As I understand it the research for the connection between CF and XMRV virus tests according to Kings College were inconclusive. Furthermore, it appears questionable that this UK study can be compared with the major research and findings carried out in the US, as the exact conditions were not replicated and therefore one would expect different outcome measures. From what I understand it the very approach offered by Kings College for the process/testing of XMRV is flawed in-as-much as their controls do not replicate the procedures and protocols applied in the US therefore suggesting that King’s College research would fail to detect the XMRV virus.
Needless-to-say I am concerned that you are now making this same XMRV test available to ME/CF patients because it appears that this will be wasting their money – unless of course the testing approach has been altered to replicate US study and test? Secondly if the test is the same as that used in Kings College’s initial research then these results from the new tests paid for by CF/ME sufferers will go further to ‘falsely’ supporting inconclusive outcome result of Kings College’s own research.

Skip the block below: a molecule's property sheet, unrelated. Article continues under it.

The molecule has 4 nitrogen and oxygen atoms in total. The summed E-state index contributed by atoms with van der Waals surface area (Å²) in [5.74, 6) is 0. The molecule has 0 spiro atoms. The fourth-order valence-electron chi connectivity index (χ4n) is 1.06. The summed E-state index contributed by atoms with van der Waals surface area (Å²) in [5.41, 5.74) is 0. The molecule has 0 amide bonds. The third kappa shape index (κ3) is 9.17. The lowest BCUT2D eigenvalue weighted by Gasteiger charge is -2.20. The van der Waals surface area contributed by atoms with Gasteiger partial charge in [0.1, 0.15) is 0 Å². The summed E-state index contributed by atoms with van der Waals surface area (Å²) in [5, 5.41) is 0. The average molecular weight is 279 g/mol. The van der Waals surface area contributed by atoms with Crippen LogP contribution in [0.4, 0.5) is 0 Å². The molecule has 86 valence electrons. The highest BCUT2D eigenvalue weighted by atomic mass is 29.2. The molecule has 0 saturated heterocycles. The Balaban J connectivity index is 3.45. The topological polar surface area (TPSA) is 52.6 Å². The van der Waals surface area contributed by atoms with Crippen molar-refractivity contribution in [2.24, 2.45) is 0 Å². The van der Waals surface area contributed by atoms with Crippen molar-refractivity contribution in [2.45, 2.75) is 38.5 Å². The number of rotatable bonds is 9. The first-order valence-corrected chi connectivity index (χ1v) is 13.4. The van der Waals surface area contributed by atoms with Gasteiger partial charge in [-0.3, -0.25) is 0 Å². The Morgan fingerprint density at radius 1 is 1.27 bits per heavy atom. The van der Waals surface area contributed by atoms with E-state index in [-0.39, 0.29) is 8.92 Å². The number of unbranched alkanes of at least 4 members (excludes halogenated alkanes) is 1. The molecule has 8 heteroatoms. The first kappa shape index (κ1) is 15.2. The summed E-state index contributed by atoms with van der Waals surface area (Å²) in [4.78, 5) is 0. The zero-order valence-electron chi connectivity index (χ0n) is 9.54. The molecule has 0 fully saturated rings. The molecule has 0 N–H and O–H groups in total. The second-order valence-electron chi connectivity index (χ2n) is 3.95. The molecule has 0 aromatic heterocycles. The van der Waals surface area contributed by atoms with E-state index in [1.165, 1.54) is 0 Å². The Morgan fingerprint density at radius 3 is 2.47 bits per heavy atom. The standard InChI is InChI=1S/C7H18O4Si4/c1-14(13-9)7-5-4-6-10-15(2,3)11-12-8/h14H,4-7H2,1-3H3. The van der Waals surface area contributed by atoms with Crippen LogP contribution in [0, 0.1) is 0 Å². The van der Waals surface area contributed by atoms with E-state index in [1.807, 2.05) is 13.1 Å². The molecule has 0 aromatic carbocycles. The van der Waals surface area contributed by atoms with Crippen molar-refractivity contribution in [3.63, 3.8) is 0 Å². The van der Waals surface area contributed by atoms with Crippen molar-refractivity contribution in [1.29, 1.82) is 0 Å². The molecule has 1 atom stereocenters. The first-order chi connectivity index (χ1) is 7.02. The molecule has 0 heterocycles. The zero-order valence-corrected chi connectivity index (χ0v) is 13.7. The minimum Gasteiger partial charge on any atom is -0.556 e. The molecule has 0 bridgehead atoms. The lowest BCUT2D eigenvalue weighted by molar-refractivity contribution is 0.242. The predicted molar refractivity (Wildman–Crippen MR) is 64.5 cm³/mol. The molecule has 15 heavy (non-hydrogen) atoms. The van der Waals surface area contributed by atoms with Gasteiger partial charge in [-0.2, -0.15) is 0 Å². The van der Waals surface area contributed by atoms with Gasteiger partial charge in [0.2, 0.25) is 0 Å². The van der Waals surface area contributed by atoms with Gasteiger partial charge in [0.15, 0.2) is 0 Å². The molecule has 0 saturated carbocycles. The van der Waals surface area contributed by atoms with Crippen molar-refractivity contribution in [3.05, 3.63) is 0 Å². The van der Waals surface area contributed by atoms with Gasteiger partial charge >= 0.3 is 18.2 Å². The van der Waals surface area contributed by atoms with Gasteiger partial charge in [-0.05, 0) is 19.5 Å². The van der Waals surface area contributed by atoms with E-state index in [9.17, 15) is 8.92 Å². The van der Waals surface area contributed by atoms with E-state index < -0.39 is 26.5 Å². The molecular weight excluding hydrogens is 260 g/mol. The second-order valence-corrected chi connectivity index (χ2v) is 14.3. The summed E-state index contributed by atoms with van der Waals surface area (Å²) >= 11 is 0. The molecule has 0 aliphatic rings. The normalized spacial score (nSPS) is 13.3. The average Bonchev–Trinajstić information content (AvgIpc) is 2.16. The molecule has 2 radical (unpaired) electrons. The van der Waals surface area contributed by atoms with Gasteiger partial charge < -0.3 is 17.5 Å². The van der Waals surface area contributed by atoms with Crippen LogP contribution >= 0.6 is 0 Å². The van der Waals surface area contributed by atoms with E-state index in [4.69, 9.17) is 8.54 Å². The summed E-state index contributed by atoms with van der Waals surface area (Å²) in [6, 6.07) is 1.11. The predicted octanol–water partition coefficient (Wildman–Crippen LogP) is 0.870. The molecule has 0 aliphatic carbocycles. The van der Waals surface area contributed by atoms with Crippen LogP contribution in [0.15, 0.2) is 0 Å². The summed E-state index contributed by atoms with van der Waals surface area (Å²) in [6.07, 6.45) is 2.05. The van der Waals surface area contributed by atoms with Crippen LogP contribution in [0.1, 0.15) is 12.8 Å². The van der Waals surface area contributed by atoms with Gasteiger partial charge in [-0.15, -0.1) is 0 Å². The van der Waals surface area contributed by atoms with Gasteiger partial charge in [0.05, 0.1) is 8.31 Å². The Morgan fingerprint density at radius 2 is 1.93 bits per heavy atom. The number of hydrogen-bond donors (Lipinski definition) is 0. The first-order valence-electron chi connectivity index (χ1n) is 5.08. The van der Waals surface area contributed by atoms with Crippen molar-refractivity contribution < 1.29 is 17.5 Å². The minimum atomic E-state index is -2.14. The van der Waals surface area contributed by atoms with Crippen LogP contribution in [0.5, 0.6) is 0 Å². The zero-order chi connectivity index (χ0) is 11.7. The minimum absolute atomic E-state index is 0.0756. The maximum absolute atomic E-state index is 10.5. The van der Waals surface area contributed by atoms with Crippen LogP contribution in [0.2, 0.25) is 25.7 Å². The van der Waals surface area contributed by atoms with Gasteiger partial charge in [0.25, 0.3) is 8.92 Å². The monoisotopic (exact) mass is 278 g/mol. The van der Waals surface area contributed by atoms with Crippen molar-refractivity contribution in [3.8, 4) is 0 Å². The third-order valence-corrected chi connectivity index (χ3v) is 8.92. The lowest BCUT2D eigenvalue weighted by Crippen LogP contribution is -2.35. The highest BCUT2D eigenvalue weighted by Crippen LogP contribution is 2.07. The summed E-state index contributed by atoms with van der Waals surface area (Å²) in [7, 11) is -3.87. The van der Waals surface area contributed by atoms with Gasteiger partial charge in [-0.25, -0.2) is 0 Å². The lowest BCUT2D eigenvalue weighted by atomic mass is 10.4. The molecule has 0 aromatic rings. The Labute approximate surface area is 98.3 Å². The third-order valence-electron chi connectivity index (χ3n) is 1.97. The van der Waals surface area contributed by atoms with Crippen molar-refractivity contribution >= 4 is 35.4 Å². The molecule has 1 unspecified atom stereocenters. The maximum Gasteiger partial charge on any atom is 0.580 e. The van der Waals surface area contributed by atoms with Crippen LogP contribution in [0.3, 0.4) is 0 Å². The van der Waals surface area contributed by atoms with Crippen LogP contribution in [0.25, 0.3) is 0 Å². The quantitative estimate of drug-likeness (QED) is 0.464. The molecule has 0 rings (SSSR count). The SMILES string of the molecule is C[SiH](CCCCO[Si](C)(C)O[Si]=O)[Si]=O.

I urge you therefore to look further into the matter so as not to afford a disservice to those you wish to assist i.e. ME/CF sufferers not to mention the devastating consequences of supporting research that could indeed be harmful to further much needed research in the field.
However, if I have misunderstood any element of this I look forward to an explanation at your earliest convenience.
F. Verity MSc
From: Wessely, Simon
Date: 5 February 2010 18:26
Subject: RE: F.A.O Prof Wessley please forward
To: Fiona Verity
Thank you for your inquiry re the announcement from Imperial College that they are offering a diagnostic test for XMRV
I understand that this is not intended for people who know they have CFS or are concerned they might have CFS
I can see that this is not clear from the announcement though, but it seems this was an oversight which is going to be speedily corrected
I hope this clarifies matters
Professor Simon Wessely
Vice Dean, Institute of Psychiatry,
Head, Department of Psychological Medicine,
Director, King’s Centre for Military Health Research,
King’s College London
Imperial College website content as it stood at 6 February 10